By Michael Goldstein
By Dennis Romero
By Sarah Fenske
By Matthew Mullins
By Patrick Range McDonald
By LA Weekly
By Dennis Romero
By Simone Wilson
What does a chicken eat? Almost anything. Chickens don’t have teeth, so they also swallow small rocks, which get stored in their crop (a pocket between the beak and the stomach) to help break down larger chunks passing through. Chicken food purchased at any feed store consists of ground corn supplemented with vitamins and minerals. If you have infants less than 2 weeks old, ask for specially formulated “chick starter” to get them off to a good launch in life. If you have laying hens, you should either be feeding them laying mash, which has calcium supplements to support the egg shells, or mixing crushed oyster shells (also available at feed stores) into their food.
What is the average life span of a chicken? Five to seven years. On commercial farms, laying hens are slaughtered after two years, when their productivity starts to decline; roasting chickens live 14 weeks; fryers, six.
When does a hen start laying eggs? At about 5 months of age. For her first two seasons, she’ll lay an egg every 30 to 34 hours. If she’s outdoors and perceives the days getting shorter, her system will shut down for the winter, and resume in the spring, when her pituitary gland senses an increase in daily light.
Does my hen need a rooster to lay eggs? No. She only needs a rooster to lay fertile eggs for hatching. The vast majority of eggs purchased in supermarkets are not fertile. Some health-food stores carry fertile eggs. There is no nutritional difference between a fertile and a non-fertile egg. Once your hen lays eggs, you have to wait about a half-hour for the shell to harden to eat them, but it doesn’t get any fresher than that. If you aren’t going to eat them within a day, you should refrigerate them.
Can I turn my chickens loose in my home? Yes, if you enjoy cleaning chicken shit off the sofa and tabletops. Adult chickens should be maintained in an outdoor pen with a floor of sawdust or cedar chips, with room to run and perch, a nesting space, and protection from local predators such as raccoons, coyotes, opossums and hawks.
Can I talk to my chicken? Of course you can.
Will my chicken answer? Yes.
Will I understand my chicken’s answer? I don’t know.
What should I name my chicken? Chuck. Zeus is also good.
How do I hold my chicken? If you haven’t raised it from a chick, gently seize and hold both feet in one hand, and support the body under the sternum with the other. Baby chicks can easily be trained to jump onto your hands and perch on your fingers. Show the chick your hands first, and then slide them in under the chest and raise them up. The chick will happily jump aboard, and will remember this trick through adulthood. Never swoop down on the bird from above and grab it by the wings: Chickens are pre-wired to know that they’re prey, and all you’re doing is imitating a hawk and triggering panic.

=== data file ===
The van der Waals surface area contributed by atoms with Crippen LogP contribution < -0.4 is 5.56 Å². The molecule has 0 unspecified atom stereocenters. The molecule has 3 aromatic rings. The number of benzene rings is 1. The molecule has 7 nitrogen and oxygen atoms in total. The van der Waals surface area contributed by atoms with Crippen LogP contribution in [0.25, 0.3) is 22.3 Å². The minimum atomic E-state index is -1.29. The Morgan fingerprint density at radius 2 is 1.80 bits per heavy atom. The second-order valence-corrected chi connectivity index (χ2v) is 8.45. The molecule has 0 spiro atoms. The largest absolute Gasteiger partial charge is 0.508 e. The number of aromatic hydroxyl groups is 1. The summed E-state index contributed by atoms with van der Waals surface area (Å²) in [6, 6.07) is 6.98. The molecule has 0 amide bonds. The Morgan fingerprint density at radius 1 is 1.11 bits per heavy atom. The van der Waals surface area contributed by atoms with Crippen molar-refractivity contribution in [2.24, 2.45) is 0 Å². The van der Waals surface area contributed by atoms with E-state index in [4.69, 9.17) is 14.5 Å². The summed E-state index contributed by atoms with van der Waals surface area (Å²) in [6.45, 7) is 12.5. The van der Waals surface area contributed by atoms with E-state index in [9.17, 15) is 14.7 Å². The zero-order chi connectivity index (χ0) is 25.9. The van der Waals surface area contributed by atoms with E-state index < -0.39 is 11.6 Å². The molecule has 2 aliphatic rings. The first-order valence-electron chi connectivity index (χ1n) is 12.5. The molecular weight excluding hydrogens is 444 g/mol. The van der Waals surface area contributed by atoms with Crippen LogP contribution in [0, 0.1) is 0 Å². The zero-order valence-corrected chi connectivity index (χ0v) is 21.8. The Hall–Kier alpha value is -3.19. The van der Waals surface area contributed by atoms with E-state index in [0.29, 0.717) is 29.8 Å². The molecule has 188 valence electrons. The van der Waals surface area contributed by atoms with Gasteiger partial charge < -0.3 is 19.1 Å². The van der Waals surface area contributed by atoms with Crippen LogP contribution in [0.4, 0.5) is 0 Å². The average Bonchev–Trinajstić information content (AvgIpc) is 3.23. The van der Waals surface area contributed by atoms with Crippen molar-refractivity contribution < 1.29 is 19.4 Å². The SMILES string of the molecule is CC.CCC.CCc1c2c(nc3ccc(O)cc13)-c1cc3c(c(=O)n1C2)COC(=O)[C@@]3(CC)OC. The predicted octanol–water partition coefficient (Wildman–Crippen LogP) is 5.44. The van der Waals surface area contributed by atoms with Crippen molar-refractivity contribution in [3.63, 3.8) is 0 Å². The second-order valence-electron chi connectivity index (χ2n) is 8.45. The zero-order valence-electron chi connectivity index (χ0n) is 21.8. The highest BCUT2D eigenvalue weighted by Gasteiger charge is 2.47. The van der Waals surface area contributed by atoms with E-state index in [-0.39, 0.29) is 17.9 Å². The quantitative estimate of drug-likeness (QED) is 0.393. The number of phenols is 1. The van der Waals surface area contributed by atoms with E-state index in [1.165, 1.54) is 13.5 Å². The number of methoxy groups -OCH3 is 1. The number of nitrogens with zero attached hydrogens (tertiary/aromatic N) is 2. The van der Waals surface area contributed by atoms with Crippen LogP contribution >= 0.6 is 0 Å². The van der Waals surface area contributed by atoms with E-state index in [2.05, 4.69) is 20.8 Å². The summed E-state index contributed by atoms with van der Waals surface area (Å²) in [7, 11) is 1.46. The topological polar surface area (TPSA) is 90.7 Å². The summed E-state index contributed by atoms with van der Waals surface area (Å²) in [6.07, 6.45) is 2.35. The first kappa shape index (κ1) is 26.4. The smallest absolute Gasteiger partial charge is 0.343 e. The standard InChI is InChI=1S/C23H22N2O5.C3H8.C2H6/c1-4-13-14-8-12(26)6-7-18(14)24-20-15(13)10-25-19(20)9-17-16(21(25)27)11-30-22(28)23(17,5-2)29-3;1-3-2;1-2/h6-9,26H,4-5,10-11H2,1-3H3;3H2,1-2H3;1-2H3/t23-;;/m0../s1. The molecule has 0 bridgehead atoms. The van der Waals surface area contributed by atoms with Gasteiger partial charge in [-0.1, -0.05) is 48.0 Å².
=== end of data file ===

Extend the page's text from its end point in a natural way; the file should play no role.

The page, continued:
Can I hypnotize my chicken? Yes. Gently hold the bird’s beak to the ground; then, using a finger (if on sand or dirt) ?or chalk (if on pavement), draw a straight line extending away from the beak. You’ll be able to release your hold and the bird will remain in a silent daze for up to a minute.
Is there any good reason to hypnotize a chicken? No.
Are there other ways of obtaining chickens?Yes, you can hatch one in an incubator, if you wish to fully appreciate the wonder of life and its origins. For this you will also need fertile hatching eggs.
Where can I find fertile hatching eggs? I usually get mine from Ken Arno (818-774-0744), who has a free-range farm outside Van Nuys. After Clifford was stolen, however, it was the middle of winter, and Ken’s chickens weren’t laying. John’s Feed Store has a year-round supply of Rhode Island Red hatching eggs, trucked in from Texas. Fertile eggs from a health-food market are typically too old to yield live chickens.
Where do I find an incubator? At flemingoutdoors.com, for about $20, you can buy a simple “still air” plastic incubator that holds three chicken eggs. Last month, after three days of incubation, six eggs in two incubators were showing signs of development — the network of arteries around a spiderlike center that appears when you hold the egg up to a flashlight’s beam. Humidity needs to be sustained by keeping one of the incubator’s hollow legs filled with water, and the temperature kept between 99° F and 103° F for 21 days. The eggs must be turned two to three times a day to prevent the embryo from sticking to the shell. After the 18th day, you triple the humidity and stop turning the eggs, as the chicks are positioning themselves for the hatch. A ?7-watt bulb generates the heat, strips of tinfoil strategically added or removed from atop the plastic dome regulate the temperature, while a thermometer attached to a 2-inch-long strip of card stock — gently nestled on the top of one egg — measures the five degrees of separation between life and death.
Which came first, the chicken or the egg? The egg, obviously. What a stupid question.?
For more writings by Steven Leigh Morris about chickens and chicken hatching, go to: www.laweekly.com/a-considerable-town/10998/chicken-hearted; www.laweekly.com/a-considerable-town/10689/cock-tale-a-spiteful-rooster.
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